Verlag Österreich

Mifsud Bonnici/​Jeanne/​Cannataci (Hrsg)

Changing Communities, Changing Policing

Sammlung
  • 1. Auflage
  • 220 Seiten, broschiert
  • ISBN 978-3-7083-1215-6 (Print)
  • Erscheinungsdatum: 16. Oktober 2018

38,00 €

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Auf Lager. Versanddauer 3–6 Werktage.

Bezugsvariante

Changing Communities, Changing Policing is a comprehensive collection of contributions by scholars from several scientific disciplines and backgrounds who examine the policing model of community policing from various theoretical and practical angles. Based upon the research conducted over the course of the Citizen Interaction Technologies Yield Community Policing (CITYCoP) project, funded by the European Union's Horizon 2020 research and innovation programme, Changing Communities, Changing Policing focuses on four interrelated dimensions of community policing: law enforcement organizations (LEAs), citizens, technology and fundamental rights. First, the book offers a unique typology of organizational strategies to address participation dynamics within the community policing paradigm, in addition to a comparative perspective on the Anglo-American and the Continental-European models of community policing. Second, it examines the factors impacting the attitudes of citizens to the use of community policing apps. Third, it describes the generic approaches which information and communication technology (ICT) experts can utilize in the construction of community policing ICT systems, and recommends best practices for the use of social media analytics for community policing purposes. Finally, the book explains how fundamental rights, such as the right to the protection of personal data, can be observed at the stage of the design of community policing ICT systems, how best to benefit from different ICT-enhanced community policing methodologies without jeopardizing fundamental rights, and how digital solutions for community policing facilitate access by marginalized groups to law enforcement services.

Herausgeber*innen:
Jeanne Pia Mifsud Bonnici / Joseph Cannataci

Autor*innen:
Dr. Saleh Al-Sharieh
He (LLB; MA; LLM in Law & Tech; LLD) is an Assistant Professor of Private Law at the United Arab Emirates University (UAEU) College of Law. His research focuses on technology law, intellectual property and human rights. Saleh obtained his Doctorate of Laws from the University of Ottawa Faculty of Law in Canada, where he was a holder of both the Social Sciences and Humanities Research Council of Canada (SSHRC) doctoral fellowship and the University of Ottawa Excellence Scholarship. His technology law, intellectual property, and human rights scholarship has appeared in, inter alia, Windsor Yearbook of Access to Justice, Notre Dame Journal of International & Comparative Law, European Journal of Comparative Law and Governance, Utrecht Journal of International and European Law, Alberta Law Review, International Journal of Intellectual Property Management, and The Journal of World Intellectual Property. In 2018, the African Scholars of Knowledge Justice (ASK Justice) project included Saleh's 2016 article "Toward a Human Rights Method for Measuring International Copyright Law's Compliance with International Human Rights Law", published in Utrecht Journal of International and European Law, in its model curriculum for human rights and intellectual property.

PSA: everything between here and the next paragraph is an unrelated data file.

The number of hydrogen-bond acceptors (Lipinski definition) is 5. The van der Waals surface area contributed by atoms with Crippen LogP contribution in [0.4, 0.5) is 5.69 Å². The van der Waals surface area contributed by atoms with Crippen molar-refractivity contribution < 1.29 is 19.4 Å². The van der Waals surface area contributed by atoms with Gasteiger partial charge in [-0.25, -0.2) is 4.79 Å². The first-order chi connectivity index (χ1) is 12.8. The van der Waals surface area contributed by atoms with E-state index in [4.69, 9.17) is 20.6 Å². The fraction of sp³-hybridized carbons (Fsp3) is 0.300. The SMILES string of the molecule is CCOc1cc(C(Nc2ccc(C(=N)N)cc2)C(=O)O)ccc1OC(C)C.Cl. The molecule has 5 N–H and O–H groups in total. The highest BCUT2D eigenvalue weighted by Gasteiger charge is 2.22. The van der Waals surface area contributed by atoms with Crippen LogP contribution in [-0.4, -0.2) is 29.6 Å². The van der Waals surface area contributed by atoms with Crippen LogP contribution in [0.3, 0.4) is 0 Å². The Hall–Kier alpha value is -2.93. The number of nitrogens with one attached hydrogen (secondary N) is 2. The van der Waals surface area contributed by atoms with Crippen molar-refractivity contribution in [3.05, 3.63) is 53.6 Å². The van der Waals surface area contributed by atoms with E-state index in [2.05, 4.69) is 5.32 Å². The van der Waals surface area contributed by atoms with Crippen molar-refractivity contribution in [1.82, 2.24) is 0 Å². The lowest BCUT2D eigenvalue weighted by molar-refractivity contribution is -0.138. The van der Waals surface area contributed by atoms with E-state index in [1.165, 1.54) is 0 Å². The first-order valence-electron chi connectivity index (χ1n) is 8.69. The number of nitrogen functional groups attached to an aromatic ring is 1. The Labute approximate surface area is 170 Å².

Dr. Sveva Avveduto
Is the Research Director at the Institute for Research on Population and Social Policies of the Italian National Research Council (IRPPS-CNR), which she had previously been Director of from 2009 to 2014. She chaired the OECD Group on Steering and Funding of Research Institutions in Paris and has been a national Expert in many OECD Activities concerning postgraduate training, higher education, women in science, employment and mobility. She also served as expert for European Commission Projects and worked or is currently working, in many Sixth FP, Seventh FP and Horizon 2020 Projects and networks as chief scientist at the Italian level and responsible for the Italian teams. Author of 16 books and over 200 scientific papers. Invited speaker at several national and international Conferences and seminars. President of the Italian Association of Women in Science. Head (with C. Decaro) of the CNR National Committee on Charter for Researchers.

Dr. Noellie Brockdorff
She is Head of the Department of Cognitive Science at the University of Malta. She has published research on categorization, recognition memory, and perceptions of security. Additionally, she has over 30 years' experience in directing, designing and conducting consumer behaviour and market research projects for leading international companies. In recent years she has been part of several cross-disciplinary and multi-national teams working on EU-funded research projects. In particular, she has been Work Package coordinator in three FP7 projects dealing with citizen perceptions, attitudes, and decision making relating to giving consent on the Internet, privacy and surveillance; and Work Package coordinator in two projects dealing with risk perceptions, security and fear of crime funded by the European Union's Horizon 2020 programme that used mixed research methods. Her research interests include cognitive science and cognitive neuroscience focusing on decision making, memory, as well as conceptualizations and perceptions of privacy and consent.

Celia Callus
She is a Market Research Director with over 20 years' experience in industrial market research. Over the course of her career, Celia worked for leading research companies in the UK and Malta before setting up her own London-based research agency, Nutcracker Researc